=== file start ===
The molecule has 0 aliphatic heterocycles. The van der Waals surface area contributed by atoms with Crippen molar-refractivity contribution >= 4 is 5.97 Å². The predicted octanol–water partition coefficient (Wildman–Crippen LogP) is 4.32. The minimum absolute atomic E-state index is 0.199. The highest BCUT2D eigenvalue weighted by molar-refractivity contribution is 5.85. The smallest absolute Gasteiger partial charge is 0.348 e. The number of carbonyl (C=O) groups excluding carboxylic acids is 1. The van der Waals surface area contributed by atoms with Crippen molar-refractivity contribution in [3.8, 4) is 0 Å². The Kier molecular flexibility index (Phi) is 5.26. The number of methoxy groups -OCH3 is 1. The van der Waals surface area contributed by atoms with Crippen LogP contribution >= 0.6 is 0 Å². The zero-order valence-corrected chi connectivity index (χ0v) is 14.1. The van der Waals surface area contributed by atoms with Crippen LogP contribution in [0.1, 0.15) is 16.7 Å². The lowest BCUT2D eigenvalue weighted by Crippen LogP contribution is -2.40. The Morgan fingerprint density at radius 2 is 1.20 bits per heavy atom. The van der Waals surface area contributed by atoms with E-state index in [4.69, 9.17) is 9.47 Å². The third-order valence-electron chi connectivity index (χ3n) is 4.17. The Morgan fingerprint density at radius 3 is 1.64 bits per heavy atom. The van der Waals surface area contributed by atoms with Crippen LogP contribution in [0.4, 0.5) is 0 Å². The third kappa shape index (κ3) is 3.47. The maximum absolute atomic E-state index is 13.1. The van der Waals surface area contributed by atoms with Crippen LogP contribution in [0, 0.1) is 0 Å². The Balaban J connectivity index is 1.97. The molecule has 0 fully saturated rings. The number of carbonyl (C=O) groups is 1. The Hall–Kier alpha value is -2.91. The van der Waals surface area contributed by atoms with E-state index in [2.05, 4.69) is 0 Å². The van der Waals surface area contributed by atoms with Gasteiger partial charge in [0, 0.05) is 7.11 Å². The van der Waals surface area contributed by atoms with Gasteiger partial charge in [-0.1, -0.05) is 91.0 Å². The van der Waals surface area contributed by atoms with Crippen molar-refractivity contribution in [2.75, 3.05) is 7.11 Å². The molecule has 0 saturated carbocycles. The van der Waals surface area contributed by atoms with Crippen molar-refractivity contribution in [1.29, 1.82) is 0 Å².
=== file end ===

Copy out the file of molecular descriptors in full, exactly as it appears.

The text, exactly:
The molecule has 0 aliphatic heterocycles. The van der Waals surface area contributed by atoms with Crippen molar-refractivity contribution >= 4 is 5.97 Å². The predicted octanol–water partition coefficient (Wildman–Crippen LogP) is 4.32. The minimum absolute atomic E-state index is 0.199. The highest BCUT2D eigenvalue weighted by molar-refractivity contribution is 5.85. The smallest absolute Gasteiger partial charge is 0.348 e. The number of carbonyl (C=O) groups excluding carboxylic acids is 1. The van der Waals surface area contributed by atoms with Crippen molar-refractivity contribution in [3.8, 4) is 0 Å². The Kier molecular flexibility index (Phi) is 5.26. The number of methoxy groups -OCH3 is 1. The van der Waals surface area contributed by atoms with Crippen LogP contribution >= 0.6 is 0 Å². The zero-order valence-corrected chi connectivity index (χ0v) is 14.1. The van der Waals surface area contributed by atoms with Crippen LogP contribution in [0.1, 0.15) is 16.7 Å². The lowest BCUT2D eigenvalue weighted by Crippen LogP contribution is -2.40. The Morgan fingerprint density at radius 2 is 1.20 bits per heavy atom. The van der Waals surface area contributed by atoms with E-state index in [4.69, 9.17) is 9.47 Å². The third-order valence-electron chi connectivity index (χ3n) is 4.17. The Morgan fingerprint density at radius 3 is 1.64 bits per heavy atom. The van der Waals surface area contributed by atoms with Crippen LogP contribution in [0.4, 0.5) is 0 Å². The third kappa shape index (κ3) is 3.47. The maximum absolute atomic E-state index is 13.1. The van der Waals surface area contributed by atoms with Crippen LogP contribution in [0, 0.1) is 0 Å². The Balaban J connectivity index is 1.97. The molecule has 0 fully saturated rings. The number of carbonyl (C=O) groups is 1. The Hall–Kier alpha value is -2.91. The van der Waals surface area contributed by atoms with E-state index in [2.05, 4.69) is 0 Å². The van der Waals surface area contributed by atoms with Gasteiger partial charge in [0, 0.05) is 7.11 Å². The van der Waals surface area contributed by atoms with Gasteiger partial charge in [-0.1, -0.05) is 91.0 Å². The van der Waals surface area contributed by atoms with Crippen molar-refractivity contribution in [2.75, 3.05) is 7.11 Å². The molecule has 0 saturated carbocycles. The van der Waals surface area contributed by atoms with Crippen molar-refractivity contribution in [1.29, 1.82) is 0 Å².